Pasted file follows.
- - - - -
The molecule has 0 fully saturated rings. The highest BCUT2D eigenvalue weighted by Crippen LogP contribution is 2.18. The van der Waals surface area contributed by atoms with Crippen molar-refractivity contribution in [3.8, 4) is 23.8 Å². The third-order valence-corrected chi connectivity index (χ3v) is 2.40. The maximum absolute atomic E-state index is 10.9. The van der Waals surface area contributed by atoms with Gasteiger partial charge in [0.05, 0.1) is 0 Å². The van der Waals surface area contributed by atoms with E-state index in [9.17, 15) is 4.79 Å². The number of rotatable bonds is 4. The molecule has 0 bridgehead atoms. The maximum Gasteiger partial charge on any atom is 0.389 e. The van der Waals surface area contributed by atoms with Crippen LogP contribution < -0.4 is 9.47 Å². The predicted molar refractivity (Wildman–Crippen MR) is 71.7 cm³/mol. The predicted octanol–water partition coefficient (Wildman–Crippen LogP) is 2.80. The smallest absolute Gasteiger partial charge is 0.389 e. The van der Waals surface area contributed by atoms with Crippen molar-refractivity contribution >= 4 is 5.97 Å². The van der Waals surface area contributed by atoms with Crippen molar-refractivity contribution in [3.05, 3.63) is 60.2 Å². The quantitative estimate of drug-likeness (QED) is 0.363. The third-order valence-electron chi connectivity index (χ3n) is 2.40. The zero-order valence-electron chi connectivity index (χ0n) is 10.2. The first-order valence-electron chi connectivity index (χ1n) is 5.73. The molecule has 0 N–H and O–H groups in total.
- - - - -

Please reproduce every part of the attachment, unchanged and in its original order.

The molecule has 0 fully saturated rings. The highest BCUT2D eigenvalue weighted by Crippen LogP contribution is 2.18. The van der Waals surface area contributed by atoms with Crippen molar-refractivity contribution in [3.8, 4) is 23.8 Å². The third-order valence-corrected chi connectivity index (χ3v) is 2.40. The maximum absolute atomic E-state index is 10.9. The van der Waals surface area contributed by atoms with Gasteiger partial charge in [0.05, 0.1) is 0 Å². The van der Waals surface area contributed by atoms with E-state index in [9.17, 15) is 4.79 Å². The number of rotatable bonds is 4. The molecule has 0 bridgehead atoms. The maximum Gasteiger partial charge on any atom is 0.389 e. The van der Waals surface area contributed by atoms with Crippen LogP contribution < -0.4 is 9.47 Å². The predicted molar refractivity (Wildman–Crippen MR) is 71.7 cm³/mol. The predicted octanol–water partition coefficient (Wildman–Crippen LogP) is 2.80. The smallest absolute Gasteiger partial charge is 0.389 e. The van der Waals surface area contributed by atoms with Crippen molar-refractivity contribution >= 4 is 5.97 Å². The van der Waals surface area contributed by atoms with Crippen molar-refractivity contribution in [3.05, 3.63) is 60.2 Å². The quantitative estimate of drug-likeness (QED) is 0.363. The third-order valence-electron chi connectivity index (χ3n) is 2.40. The zero-order valence-electron chi connectivity index (χ0n) is 10.2. The first-order valence-electron chi connectivity index (χ1n) is 5.73. The molecule has 0 N–H and O–H groups in total.